NASHVILLE, Tennessee — An environmental group wants federal regulators to withhold the licensing of a nuclear power plant along the Tennessee River unless the commission first takes into account flood and earthquake risks at the Watts Bar Unit 2 reactor.
The Southern Alliance for Clean Energy has filed a response with the U.S. Nuclear Regulatory Commission saying that NRC staff has disregarded a report saying that earthquake risk is now greater than what the reactor was originally designed to withstand.
The Tennessee Valley Authority, which operates the nuclear plant about 50 miles northeast of Chattanooga, issued a statement disagreeing with the earthquake risk.
The environmental group says the regulatory commission appears to be postponing its analysis of greater earthquake and flooding risks until after the reactor is licensed.
"If there is something that's related — a very important safety concern about earthquakes, seismic events and then subsequent flooding risks — why not address it and make sure things are being done properly before issuing the operating license?" asked Sara Barczak, the group's program director.
The group maintains that the lessons from the disaster at the Fukushima nuclear plant in Japan have been ignored.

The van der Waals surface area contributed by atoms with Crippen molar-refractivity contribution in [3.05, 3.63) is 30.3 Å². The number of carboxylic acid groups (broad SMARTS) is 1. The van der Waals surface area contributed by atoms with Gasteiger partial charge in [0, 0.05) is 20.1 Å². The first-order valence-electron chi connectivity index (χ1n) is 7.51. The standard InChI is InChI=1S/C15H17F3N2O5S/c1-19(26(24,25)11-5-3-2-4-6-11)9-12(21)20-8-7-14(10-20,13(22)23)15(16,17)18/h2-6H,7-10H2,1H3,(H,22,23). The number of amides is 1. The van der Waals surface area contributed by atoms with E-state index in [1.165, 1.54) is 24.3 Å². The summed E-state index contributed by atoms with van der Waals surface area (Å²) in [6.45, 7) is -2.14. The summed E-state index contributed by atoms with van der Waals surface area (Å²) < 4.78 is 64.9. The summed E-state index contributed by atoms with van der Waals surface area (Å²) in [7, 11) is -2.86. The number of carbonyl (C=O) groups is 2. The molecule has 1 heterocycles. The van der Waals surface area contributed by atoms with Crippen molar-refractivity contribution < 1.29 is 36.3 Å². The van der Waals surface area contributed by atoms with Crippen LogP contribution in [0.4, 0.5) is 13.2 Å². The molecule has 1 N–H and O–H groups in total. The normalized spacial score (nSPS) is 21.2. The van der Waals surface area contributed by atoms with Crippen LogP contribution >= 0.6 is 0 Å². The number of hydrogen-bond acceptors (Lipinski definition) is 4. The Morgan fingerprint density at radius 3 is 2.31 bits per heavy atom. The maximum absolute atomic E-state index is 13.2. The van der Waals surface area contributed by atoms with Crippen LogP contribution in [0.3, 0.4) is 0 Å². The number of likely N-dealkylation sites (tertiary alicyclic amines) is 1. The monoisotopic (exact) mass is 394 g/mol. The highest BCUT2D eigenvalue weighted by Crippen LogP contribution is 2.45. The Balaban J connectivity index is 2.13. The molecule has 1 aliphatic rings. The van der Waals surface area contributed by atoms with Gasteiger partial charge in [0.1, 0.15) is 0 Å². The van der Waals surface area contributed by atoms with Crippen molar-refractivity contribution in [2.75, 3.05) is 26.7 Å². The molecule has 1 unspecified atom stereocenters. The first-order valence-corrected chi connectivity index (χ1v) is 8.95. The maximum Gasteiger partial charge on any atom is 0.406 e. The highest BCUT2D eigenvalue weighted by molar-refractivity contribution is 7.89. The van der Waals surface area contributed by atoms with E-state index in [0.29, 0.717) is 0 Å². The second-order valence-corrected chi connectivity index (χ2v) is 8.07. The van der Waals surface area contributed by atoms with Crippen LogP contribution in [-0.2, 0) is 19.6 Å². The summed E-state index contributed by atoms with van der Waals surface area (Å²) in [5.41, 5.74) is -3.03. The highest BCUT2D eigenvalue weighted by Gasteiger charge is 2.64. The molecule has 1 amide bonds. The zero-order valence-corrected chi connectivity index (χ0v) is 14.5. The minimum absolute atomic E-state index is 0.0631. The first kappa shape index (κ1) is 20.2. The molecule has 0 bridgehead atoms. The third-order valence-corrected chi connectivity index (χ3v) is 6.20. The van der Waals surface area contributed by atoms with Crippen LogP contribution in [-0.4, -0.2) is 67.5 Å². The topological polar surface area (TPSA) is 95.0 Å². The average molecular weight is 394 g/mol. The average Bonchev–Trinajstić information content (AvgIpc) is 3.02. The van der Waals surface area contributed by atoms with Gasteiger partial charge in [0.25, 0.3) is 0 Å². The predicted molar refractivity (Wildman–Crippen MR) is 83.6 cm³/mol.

The Fukushima plant had meltdowns after an earthquake triggered a tsunami in Japan. Wednesday marks the fourth anniversary of the quake and tsunami that killed nearly 19,000 people.
The environmental organization says post-Fukushima investigations show that the Watts Bar site is subject to greater earthquake and flooding risks than it is designed to withstand, and that is what it wants the NRC to consider before issuing the license.
"Now, we're not going to have tsunamis on the Tennessee River," Barczak said. "But we have dams on the Tennessee River. It's a very engineered river."
"Both units at Watts Bar Nuclear Plant are designed to withstand seismic events that are likely to occur in the east Tennessee region," The TVA said in its statement. "TVA has submitted all required information on seismic ?modeling to the NRC as part of the licensing process for Watts Bar Unit 2. The NRC's review of seismic issues relating to its Fukushima response is ongoing, and TVA agrees with the NRC's decision that licensing work on Watts Bar Unit 2 should continue."
The agency said it would comply with requirements once the NRC's evaluation of the new seismic information is complete and it maintained that the safety of its workers and communities surrounding its facilities is a top priority.
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